Russia’s cyber future connected at the waist to Soviet military industrial complex

Russia’s cyber future connected at the waist to Soviet military industrial complex

New research raises questions about whether Russia's cyber warefare operations are up to modern day challenges.

The Center for European Policy Analysis (CEPA) recently published a 38-page study, Russian Cyberwarfare: Unpacking the Kremlin’s Capabilities by two esteemed researchers, Irina Borogan and Andrei Soldatov. 

The opening premise is that Russia has not demonstrated its cyber warfare adroitness in support of its invasion of Ukraine. 

Whether the Russians tried, and their efforts failed due to the capabilities of Ukraine’s cyber defenders or because leadership meddling disrupted the execution strategies of the professional cyber warriors, hasn’t yet been revealed. 

What is evident is that the Ukraine example has called into question the Russian playbook being technologically focused and suggests that the political quotient is much more in play than perhaps previously suggested.

History of Russian cyber operations

The authors take the reader through a tour de force on the history of cyber operations, outlining the roles played by the “Key Russian cyber actors” which included, the Federal Security Service (FSB), 16th Director of the FSB—Center for Intelligence in Communications (FAPSI), Foreign Intelligence Service (SVR), Military Intelligence Service (GRU), Presidential Administration/Security Council, and the Russian cyber security companies.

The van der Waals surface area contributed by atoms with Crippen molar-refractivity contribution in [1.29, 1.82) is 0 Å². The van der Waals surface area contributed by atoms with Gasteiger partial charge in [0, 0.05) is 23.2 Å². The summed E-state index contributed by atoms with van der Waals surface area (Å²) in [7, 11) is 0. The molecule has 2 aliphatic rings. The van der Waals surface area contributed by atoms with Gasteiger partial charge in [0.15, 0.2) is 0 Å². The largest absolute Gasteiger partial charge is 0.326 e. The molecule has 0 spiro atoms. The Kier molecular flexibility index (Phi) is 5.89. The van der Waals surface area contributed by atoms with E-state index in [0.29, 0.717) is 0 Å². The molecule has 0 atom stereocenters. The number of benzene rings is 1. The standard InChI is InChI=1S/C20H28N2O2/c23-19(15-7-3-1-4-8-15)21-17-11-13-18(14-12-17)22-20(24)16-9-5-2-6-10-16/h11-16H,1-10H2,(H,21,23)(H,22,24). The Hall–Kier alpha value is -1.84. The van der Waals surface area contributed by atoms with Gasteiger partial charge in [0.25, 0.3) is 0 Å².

They continue how Russian collaboration and coordination in offensive cyber operations is best described as “remarkably fluid and informal.” Providing an informal definition of the playbook being exhibited, though it is likely not etched in pencil, let alone granite.

The four identified system of cyber operations per the authors include:

  • Coordinated through a set of political processes centred on the Presidential Administration and the Security Council, rather than a traditional, military-style command structure
  • Characterised by significant overlap in mission and capability, often leading to competition for resources and sometimes to problems of coordination and conflict
  • Subject to a significant degree of informality and political maneuvering, as different actors report to the Presidential Administration and Security Council via different channels and with differing degrees of accountability
  • Heavily dependent on the private sector for training, recruitment, and technology, leading to a high degree of informal interagency integration at the grassroots level

For those lacking a firm grounding in the evolution of Russian cyber operations, the report walks you through exemplars from 1991 through 2016 when the involvement of Russia in influencing and affecting elections in the West was laid bare, and the year ended with an internal dust-up and arrests within the FSB and Russian private sector of personnel involved and believed to have let the cat out of the proverbial bag to the West, specifically the United States.